Three pitiful minutes from today’s House Oversight hearing, revolving around whether a cable that “requested” more security in Libya was enough of a clue to State that … more security was being requested. Eric Nordstrom, who was on the ground, didn’t think the number was “correct”; neither did Andy Wood, who told CBS the other day that if the embassy in Tripoli had had a bigger security detail, some members surely would have joined Chris Stevens on his trip to Benghazi. But don’t miss the forest for the trees: State’s negligence here doesn’t depend on the precise number of security personnel needed under normal protocols, it derives from the glaring fact that Libya’s security situation was the opposite of “normal” and had been for the better part of a year. In Wood’s memorable phrase, Al Qaeda is more established there than we are. This was no time for a “light footprint” or even an average one. If the Department couldn’t provide Stevens with security equal to the task of handling an all but inevitable terror attack, they should have pulled him from the country. But then, we’re dealing here with people who can’t bring themselves to describe the attackers as “terrorists” even now. Like I said, pitiful.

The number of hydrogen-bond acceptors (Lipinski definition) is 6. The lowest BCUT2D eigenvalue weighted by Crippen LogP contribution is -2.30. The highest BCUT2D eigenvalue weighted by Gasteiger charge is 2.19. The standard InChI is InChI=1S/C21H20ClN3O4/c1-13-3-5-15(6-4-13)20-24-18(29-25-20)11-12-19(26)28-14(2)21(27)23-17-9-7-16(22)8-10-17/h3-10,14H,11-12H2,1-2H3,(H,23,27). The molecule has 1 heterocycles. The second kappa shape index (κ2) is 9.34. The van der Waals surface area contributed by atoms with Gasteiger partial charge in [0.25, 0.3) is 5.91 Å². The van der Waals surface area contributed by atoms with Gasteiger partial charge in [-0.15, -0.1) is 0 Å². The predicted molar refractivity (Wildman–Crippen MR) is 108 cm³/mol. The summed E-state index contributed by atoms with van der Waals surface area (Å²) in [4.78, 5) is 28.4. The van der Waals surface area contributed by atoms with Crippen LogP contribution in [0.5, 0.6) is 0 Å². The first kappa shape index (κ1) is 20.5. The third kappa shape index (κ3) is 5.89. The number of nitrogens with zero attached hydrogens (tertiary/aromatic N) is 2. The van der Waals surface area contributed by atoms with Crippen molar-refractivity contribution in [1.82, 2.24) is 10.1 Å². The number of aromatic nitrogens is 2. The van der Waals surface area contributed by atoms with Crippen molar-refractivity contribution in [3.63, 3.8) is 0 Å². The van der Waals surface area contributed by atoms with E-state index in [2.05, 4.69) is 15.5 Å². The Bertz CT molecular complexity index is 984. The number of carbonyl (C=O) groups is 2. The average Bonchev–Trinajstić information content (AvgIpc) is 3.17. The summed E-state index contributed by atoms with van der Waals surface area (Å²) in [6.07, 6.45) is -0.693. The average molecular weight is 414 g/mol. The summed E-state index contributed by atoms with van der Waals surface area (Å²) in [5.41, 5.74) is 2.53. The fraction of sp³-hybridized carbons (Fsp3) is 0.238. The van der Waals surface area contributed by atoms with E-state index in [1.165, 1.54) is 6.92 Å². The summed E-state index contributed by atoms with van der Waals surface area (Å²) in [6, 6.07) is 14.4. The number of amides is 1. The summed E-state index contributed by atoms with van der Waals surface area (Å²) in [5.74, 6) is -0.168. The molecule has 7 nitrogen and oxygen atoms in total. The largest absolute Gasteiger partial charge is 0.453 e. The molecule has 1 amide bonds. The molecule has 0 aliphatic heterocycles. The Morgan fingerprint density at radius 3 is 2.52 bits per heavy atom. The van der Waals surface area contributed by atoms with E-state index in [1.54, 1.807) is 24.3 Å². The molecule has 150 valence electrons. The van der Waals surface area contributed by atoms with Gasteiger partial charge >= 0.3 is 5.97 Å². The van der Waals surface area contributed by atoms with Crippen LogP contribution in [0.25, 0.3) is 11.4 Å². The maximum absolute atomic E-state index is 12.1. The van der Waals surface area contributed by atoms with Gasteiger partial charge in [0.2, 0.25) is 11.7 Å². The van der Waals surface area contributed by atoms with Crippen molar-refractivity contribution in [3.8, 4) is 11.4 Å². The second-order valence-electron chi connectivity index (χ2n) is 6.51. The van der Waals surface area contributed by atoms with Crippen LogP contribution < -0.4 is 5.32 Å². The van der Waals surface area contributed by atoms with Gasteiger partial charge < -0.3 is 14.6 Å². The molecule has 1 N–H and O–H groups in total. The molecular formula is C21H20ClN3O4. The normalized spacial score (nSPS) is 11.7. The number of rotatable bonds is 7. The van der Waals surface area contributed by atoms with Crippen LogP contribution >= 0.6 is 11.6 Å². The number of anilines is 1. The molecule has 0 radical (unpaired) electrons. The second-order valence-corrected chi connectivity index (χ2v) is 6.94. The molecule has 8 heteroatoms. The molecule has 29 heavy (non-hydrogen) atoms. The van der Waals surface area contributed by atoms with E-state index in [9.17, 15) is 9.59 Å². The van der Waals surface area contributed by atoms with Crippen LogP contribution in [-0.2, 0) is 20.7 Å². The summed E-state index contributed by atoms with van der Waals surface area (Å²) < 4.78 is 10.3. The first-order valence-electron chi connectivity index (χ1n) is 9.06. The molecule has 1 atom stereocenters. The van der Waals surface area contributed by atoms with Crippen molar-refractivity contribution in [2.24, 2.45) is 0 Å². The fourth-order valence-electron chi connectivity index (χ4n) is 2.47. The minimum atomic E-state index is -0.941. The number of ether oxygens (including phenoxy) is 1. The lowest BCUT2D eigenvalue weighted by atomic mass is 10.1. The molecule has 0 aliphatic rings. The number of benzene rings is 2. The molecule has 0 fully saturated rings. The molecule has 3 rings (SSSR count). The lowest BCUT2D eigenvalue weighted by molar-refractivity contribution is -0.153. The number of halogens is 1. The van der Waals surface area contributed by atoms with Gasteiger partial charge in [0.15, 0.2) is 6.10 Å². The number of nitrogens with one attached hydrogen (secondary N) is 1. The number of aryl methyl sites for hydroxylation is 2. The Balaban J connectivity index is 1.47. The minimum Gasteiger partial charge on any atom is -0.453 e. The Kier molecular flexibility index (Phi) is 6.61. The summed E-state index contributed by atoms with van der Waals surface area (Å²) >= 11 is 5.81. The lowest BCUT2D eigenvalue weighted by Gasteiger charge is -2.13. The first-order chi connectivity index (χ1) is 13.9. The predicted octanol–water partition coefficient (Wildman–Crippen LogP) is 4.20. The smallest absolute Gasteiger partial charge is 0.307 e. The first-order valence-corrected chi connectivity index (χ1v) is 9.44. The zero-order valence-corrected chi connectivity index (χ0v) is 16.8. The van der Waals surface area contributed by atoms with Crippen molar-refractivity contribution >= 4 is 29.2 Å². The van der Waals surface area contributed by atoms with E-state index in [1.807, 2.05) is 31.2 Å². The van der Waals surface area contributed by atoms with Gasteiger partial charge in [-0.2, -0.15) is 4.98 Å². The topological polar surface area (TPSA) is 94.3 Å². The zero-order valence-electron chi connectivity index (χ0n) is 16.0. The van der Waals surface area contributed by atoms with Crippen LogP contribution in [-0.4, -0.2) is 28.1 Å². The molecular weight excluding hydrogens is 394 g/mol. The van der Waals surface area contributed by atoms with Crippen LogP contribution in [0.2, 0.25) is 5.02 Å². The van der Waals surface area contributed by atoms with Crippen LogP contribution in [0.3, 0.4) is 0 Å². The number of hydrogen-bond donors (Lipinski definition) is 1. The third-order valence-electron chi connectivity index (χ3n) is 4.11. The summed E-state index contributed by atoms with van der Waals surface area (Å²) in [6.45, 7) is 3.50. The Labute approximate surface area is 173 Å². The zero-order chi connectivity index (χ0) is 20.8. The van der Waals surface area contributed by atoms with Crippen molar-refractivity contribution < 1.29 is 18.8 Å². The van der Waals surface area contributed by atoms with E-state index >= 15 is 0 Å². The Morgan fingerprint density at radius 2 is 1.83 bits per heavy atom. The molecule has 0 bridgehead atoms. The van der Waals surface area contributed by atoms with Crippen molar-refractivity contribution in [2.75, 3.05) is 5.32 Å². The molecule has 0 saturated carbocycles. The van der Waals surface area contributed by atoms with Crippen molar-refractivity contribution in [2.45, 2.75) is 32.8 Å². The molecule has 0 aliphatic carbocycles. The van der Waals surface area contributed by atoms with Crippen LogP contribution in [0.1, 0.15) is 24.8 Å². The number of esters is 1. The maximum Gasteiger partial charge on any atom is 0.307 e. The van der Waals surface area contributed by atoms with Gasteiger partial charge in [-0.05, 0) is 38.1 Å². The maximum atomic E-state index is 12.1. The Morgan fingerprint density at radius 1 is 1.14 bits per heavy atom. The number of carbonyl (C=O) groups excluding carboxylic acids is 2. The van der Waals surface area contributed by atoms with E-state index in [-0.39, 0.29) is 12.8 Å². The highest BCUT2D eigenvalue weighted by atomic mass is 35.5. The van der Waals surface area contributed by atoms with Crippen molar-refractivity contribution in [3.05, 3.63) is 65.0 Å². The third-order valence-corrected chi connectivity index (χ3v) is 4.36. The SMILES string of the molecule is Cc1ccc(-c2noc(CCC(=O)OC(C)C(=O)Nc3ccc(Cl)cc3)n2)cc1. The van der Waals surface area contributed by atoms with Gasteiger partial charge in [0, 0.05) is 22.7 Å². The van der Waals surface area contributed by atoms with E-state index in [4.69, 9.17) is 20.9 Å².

After you watch Charlene Lamb’s testimony, watch Shep Smith try to control his anger over State’s blindness to the plain truth about Libya. Exit question: Are House Democrats right that reduced congressional funding for embassy security contributed to Stevens’s fate? Exit answer: No. But even if they were, more Democrats voted for that reduction than Republicans did.